Until the introduction of digital presentation techniques at the beginning of the 1990s, the main imaging tool used during lectures was a projector filled with film slides. The slide cabinet from the advertising department of the H. Berthold AG type foundry in Berlin bears this out.
This furniture piece has four stacked compartments, each of which provides space for 200 metal frames which can hold up to 100 35mm slides. The frames can be moved in front of an illuminated back panel in the center of the cabinet via rails. The light is necessary in order to view the slides. It also facilitates the selection of individual designs from the more than 20,000 images of type specimens, layout templates and phototypesetting devices. The slides made by the Berlin-based photographer Uwe Rau not only document the product lines of H. Berthold AG, but also numerous formative designs in typography and layout since the 1960s.
Günter Gerhard Lange, the artistic director of H. Berthold AG and internationally recognized typographer, type designer and teacher, used these slides for his lectures. They were an important tool for attracting new business contacts in the printing and phototypesetting sectors and also useful for anyone working professionally in type design.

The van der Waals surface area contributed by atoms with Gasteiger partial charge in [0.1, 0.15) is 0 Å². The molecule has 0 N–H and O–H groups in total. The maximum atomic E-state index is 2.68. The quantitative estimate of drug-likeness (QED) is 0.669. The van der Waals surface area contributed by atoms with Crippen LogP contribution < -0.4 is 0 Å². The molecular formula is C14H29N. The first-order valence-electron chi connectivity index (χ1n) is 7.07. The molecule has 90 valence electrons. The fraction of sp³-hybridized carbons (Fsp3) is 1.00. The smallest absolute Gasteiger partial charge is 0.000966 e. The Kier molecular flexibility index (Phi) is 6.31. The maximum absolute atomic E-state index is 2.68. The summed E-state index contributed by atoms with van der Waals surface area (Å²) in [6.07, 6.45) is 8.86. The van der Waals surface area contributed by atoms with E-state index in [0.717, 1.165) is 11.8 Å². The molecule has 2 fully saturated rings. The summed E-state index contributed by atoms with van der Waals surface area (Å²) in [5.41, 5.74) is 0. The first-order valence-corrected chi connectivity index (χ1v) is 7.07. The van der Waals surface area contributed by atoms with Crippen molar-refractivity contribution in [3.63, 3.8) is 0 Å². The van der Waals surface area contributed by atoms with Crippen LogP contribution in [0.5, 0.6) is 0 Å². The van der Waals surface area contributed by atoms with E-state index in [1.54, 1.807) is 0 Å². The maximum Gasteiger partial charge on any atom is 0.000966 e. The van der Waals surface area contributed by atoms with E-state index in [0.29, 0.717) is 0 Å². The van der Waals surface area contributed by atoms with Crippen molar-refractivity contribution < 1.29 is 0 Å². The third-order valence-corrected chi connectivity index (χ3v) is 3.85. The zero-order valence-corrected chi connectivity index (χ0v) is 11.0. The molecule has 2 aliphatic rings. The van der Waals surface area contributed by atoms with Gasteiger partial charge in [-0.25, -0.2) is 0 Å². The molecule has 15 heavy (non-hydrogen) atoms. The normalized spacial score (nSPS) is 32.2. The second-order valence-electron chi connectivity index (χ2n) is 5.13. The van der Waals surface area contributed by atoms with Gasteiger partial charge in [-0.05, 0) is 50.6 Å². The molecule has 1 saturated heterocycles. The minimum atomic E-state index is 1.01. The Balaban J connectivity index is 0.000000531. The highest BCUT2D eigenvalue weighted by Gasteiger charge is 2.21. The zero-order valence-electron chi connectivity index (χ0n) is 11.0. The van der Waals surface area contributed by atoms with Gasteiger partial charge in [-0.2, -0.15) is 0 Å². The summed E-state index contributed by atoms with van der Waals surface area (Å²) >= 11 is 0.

In the 1920s H. Berthold AG was, together with a few companies in the USA, one of the world's largest type foundries. In 1993 the company had to file for bankruptcy. The corporate archives of H. Berthold AG and the estates of G. G. Lange and his successor Bernd Möllenstädt are now located in the Deutsches Technikmuseum.